Anyway, I did actually do syntax during the time when I was supposed to do my homework! It just… wasn’t the exercises I should be practicing. It was usually a sentence from the back of whatever book I’d packed to read on the train ride back. It was a sentence I’d carefully selected to practice both the material I was supposed to be learning and explore the ways of syntax that we hadn’t yet covered in class.

And every week I did these sentences, I would check whether our teacher had some time left to go over the work with me and discuss what I’d done with it. She always had time for me. She didn’t always have a lot of time, true, but she always found the time to look the sentence over and correct it, despite the fact that she’d never seen the sentence before and despite the fact that they weren’t in any way academically sound practice sentences.

It’s one of my favourite memories from my time at university. True, I didn’t take syntax or any form of linguistics for my MA and moved onto purely literature, but I genuinely enjoy syntax as a subject and those few minutes at the end of a class to look over a student’s enthusiastic and excited “I like this so much let me do random extra work that’s really difficult!” sentences really meant a lot. ^_^

Mirrored from Little Lion Lynnet's.

lynnoconnacht: A brown-haired girl in a gingham dress looking at the viewer over her shoulder. (!Me blue default)

March, oh, March. Let’s just see what I’ve been up to in March. You know, apart from trying to recover my feet and get back up. ^_^ Let’s go!

What I've Posted

What I've Read

Bog Child by Siobhan Dowd: I think my main let-down about this book was how little it actually was about the body that Fergus found in the bog. It sounded like we’d get some rough balance between their two lives, but we get little more than the bare bones of the historical story. Outside of that, I enjoyed the book. Its plot was a little predictable in places, but the characters and the personalities carry it through. (My main gripe would have been when Fergus speaks up in a room full of archaeologists and experts on the field. I’m pretty sure at least one of them should have had the same idea Fergus did.)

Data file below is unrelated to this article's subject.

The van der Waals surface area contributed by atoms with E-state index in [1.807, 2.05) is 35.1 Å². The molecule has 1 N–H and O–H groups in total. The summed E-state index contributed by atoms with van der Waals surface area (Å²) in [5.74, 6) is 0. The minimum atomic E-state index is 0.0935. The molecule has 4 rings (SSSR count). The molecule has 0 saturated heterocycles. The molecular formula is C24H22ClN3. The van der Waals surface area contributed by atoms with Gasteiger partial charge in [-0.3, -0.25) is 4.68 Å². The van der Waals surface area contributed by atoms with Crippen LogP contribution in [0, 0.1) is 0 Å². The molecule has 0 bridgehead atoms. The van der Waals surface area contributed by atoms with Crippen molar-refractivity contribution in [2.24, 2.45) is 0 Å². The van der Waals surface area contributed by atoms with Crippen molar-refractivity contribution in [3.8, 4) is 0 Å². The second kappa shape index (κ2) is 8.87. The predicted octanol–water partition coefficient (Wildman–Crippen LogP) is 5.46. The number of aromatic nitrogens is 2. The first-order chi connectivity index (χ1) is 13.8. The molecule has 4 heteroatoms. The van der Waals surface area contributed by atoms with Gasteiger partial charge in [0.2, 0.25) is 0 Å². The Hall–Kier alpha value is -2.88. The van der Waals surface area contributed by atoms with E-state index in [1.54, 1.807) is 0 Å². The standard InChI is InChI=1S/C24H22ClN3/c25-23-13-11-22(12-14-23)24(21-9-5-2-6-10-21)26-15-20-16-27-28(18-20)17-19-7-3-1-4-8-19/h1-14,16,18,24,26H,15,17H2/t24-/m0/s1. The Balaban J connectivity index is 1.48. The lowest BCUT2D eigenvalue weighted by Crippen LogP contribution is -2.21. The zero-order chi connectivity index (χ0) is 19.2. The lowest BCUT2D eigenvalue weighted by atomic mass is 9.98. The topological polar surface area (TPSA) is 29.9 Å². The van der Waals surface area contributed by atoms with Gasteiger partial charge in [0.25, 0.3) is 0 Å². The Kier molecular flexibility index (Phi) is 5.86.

City of Strife by Claudie Arseneault: My thoughts will come later, but in short: SQUEE! *lobs a pillow at Larryn because Larryn* I heart this book so so much and I want to use it to set up a writing curriculum on How To Include Characters’ Sexualities Overtly Yet Without Labels. *spins* This is glorious and lovely and I highly recommend it if you enjoy political fantasy and queer fantasy. Read iiiii~t.

The Elephant Party and Other Stories by Paul Biegel: A friend gave me this book because they knew I wanted to try some more Paul Biegel in translation. I didn’t think any of the stories in this were any good, I’m afraid. I can see why this one hasn’t been reprinted at all.